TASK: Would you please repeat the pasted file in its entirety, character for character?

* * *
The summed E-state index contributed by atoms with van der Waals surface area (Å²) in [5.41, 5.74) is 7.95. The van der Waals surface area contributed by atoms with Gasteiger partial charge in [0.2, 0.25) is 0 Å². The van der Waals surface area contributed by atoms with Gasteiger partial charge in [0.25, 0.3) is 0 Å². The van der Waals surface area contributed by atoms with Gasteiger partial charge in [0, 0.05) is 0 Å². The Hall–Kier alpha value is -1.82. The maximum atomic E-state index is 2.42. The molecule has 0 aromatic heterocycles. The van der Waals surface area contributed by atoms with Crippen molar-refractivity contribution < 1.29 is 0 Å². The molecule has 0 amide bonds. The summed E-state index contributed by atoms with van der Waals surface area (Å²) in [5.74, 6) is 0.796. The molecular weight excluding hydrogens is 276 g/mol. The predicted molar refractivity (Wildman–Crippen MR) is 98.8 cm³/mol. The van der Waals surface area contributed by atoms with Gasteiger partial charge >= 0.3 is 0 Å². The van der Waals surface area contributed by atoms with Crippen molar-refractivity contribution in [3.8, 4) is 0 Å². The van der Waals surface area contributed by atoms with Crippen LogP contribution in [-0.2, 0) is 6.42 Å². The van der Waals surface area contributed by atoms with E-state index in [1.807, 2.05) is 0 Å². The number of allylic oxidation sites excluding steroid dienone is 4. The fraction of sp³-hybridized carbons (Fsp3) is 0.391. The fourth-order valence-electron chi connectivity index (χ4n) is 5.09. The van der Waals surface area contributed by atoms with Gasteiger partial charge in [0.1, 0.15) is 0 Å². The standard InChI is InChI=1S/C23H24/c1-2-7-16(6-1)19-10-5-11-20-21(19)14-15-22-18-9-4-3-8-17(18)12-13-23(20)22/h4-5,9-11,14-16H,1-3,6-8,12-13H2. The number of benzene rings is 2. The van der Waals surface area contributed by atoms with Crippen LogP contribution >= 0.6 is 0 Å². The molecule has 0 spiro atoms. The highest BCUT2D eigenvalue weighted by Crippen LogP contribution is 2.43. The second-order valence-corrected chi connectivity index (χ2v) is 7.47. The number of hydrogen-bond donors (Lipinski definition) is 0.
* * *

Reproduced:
The summed E-state index contributed by atoms with van der Waals surface area (Å²) in [5.41, 5.74) is 7.95. The van der Waals surface area contributed by atoms with Gasteiger partial charge in [0.2, 0.25) is 0 Å². The van der Waals surface area contributed by atoms with Gasteiger partial charge in [0.25, 0.3) is 0 Å². The van der Waals surface area contributed by atoms with Gasteiger partial charge in [0, 0.05) is 0 Å². The Hall–Kier alpha value is -1.82. The maximum atomic E-state index is 2.42. The molecule has 0 aromatic heterocycles. The van der Waals surface area contributed by atoms with Crippen molar-refractivity contribution < 1.29 is 0 Å². The molecule has 0 amide bonds. The summed E-state index contributed by atoms with van der Waals surface area (Å²) in [5.74, 6) is 0.796. The molecular weight excluding hydrogens is 276 g/mol. The predicted molar refractivity (Wildman–Crippen MR) is 98.8 cm³/mol. The van der Waals surface area contributed by atoms with Gasteiger partial charge >= 0.3 is 0 Å². The van der Waals surface area contributed by atoms with Crippen molar-refractivity contribution in [3.8, 4) is 0 Å². The van der Waals surface area contributed by atoms with Crippen LogP contribution in [-0.2, 0) is 6.42 Å². The van der Waals surface area contributed by atoms with E-state index in [1.807, 2.05) is 0 Å². The number of allylic oxidation sites excluding steroid dienone is 4. The fraction of sp³-hybridized carbons (Fsp3) is 0.391. The fourth-order valence-electron chi connectivity index (χ4n) is 5.09. The van der Waals surface area contributed by atoms with Gasteiger partial charge in [0.1, 0.15) is 0 Å². The standard InChI is InChI=1S/C23H24/c1-2-7-16(6-1)19-10-5-11-20-21(19)14-15-22-18-9-4-3-8-17(18)12-13-23(20)22/h4-5,9-11,14-16H,1-3,6-8,12-13H2. The number of benzene rings is 2. The van der Waals surface area contributed by atoms with Crippen LogP contribution >= 0.6 is 0 Å². The molecule has 0 spiro atoms. The highest BCUT2D eigenvalue weighted by Crippen LogP contribution is 2.43. The second-order valence-corrected chi connectivity index (χ2v) is 7.47. The number of hydrogen-bond donors (Lipinski definition) is 0.